of Germany?' the issue might be clarified. Those who should qualify their eagerness to see · Prussian Militarism' defeated by making reservations in favour of 'saving' the Hapsburg dominions, would reveal either their half-heartedness or their ignorance of the true terms of the problem which the Allies have set themselves to solve. This problem is nothing less than the political reorganisation of Europe. There can be no 'adequate security for the future without it. Mr. Asquith, Viscount Grey, Mr. Lloyd George and others have called it 'the destruction of the power of Prussian Militarism.' That, doubtless, broadly stated, is the end. Who wills the end should will the means, for there are no other means of destroying the power of Prussian Militarism than to deprive it of the instruments and weapons that have made it strong. A glance at the political history of Prussian Militarism in its relation to the Hapsburgs during the last half century, that is, since it again became formidable in Europe, reveals the force of this contention. The late Emperor Francis Joseph, and through him Austria, was at once its victim and its instrument.

The first definite stage in the discomfiture of Francis Joseph and his conversion into an instrument of Prussianism was marked by the Frankfurt Congress of Princes in 1863. Bismarck has recorded the struggle that ended in the abstention of the Prussian Sovereign from the Congress and in the consequent defeat of Francis Joseph's plans. The Austro-Prussian War against Denmark in the following year, leading up to the war of 1866 between Prussia and Austria, were the next and, as the event proved, the decisive stages in the process. Before being defeated in the field at Sadowa, Francis Joseph had been decisively worsted in the diplomatic contest.

Two elements entered into the military downfall of Austria. The first was Francis Joseph's inability to perceive that Italian unity could not be prevented and that the timely cession of Venetia might have secured for him the neutrality, if not the alliance, of Italy in the inevitable trial of strength with Prussia. By hardening his heart against the Italians and allowing the Bismarckian intrigues with the Italian Radicals, or ‘Party of Action,' to ripen into a Prusso-Italian Alliance, he exposed himself to a war on two fronts and was compelled to employ, in gaining a barren victory over Italy, the forces which would have given him a decisive triumph over Prussia. A Prussian defeat at Sadowa would have meant the overthrow of Bismarck and Moltke, the triumph of the Prussian Liberals in the Diet, and the frustration of the schemes which were to lead to the discomfiture of France and the establishment of a German Empire under Prussian control in 1870–71. The other element was Russian resentment of Austrian ingratitude during the Crimean War. Francis Joseph has been called ' mean.' The reproach is well deserved, if it be applied to his statecraft. A generous soul would have welcomed in 1853-54 the opportunity to render a service to Russia in return for the service she had rendered the Hapsburg Dynasty in 1849. But Francis Joseph was in this respect typically Austrian. Moral values had no place in his reckonings.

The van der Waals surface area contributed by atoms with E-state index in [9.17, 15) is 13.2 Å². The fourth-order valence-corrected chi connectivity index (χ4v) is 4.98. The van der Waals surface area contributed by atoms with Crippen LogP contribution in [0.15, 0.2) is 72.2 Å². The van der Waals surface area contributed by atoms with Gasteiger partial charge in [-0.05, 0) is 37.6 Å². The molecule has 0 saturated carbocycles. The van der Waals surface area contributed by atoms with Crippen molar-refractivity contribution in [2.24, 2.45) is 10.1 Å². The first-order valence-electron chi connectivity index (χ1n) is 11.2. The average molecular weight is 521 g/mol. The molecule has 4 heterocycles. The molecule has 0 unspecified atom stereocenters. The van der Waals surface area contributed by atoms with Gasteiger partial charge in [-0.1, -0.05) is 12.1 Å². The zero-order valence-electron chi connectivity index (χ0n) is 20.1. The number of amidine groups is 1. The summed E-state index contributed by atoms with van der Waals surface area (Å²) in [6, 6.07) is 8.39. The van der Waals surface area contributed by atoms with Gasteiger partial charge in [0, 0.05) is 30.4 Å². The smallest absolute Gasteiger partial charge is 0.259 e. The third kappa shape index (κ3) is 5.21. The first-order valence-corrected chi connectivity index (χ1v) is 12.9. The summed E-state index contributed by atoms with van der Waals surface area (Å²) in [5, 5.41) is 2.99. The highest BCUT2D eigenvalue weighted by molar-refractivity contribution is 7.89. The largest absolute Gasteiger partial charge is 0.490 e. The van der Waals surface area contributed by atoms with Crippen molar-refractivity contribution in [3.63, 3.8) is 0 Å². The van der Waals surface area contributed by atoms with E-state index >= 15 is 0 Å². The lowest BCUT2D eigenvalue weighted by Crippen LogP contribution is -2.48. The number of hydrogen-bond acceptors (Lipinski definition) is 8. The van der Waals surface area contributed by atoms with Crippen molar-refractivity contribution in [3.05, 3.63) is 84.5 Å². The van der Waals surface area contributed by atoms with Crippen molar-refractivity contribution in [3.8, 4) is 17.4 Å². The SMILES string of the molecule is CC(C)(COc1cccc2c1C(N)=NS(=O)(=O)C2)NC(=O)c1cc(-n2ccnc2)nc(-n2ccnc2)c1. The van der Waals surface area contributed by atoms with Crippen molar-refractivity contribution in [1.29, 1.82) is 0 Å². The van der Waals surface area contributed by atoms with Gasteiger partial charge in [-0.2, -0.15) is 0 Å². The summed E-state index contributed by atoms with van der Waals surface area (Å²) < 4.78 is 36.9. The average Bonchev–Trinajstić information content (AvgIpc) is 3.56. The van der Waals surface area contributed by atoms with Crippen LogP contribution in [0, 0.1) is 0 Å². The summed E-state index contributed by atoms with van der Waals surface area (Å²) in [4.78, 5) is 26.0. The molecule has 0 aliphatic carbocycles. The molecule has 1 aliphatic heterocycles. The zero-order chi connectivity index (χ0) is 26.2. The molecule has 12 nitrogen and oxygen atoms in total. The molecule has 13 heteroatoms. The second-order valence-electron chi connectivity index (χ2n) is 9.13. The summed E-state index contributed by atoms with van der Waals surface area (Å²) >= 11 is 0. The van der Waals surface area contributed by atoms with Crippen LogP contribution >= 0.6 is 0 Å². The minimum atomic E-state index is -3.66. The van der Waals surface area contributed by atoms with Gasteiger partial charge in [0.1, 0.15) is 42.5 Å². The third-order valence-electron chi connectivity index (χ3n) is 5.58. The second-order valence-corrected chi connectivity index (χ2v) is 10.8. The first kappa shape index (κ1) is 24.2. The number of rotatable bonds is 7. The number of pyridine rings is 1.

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Therefore, when, in 1869, the Archduke Albert—who had culled at Custozza the victory prepared by Benedek and had displayed his ‘gratitude' by a betrayal of Benedek more heinous than any recorded in recent history-negotiated with the French and the Italians a league against Prussia, Francis Joseph saw the league collapse under a Russian veto. Doubtless he hoped, at the beginning of the Franco-Prussian War, that French resistance might enable him to intervene profitably in the contest, or, at least, so to shift the yoke which Bismarck had contrived to place upon his neck at home as to acquire a certain freedom of movement. In Prussian eyes the essence of the Dual Settlement, or Austro-Hungarian Compromise of 1867, that followed Sadowa, was that it made the German minority, supreme in Austria and the Magyar minority supreme in Hungary, and rendered each of these minorities jointly and severally dependent upon Prussian support. Whether Francis Joseph understood in 1867 how deftly he had been caught in the Prussian toils is a matter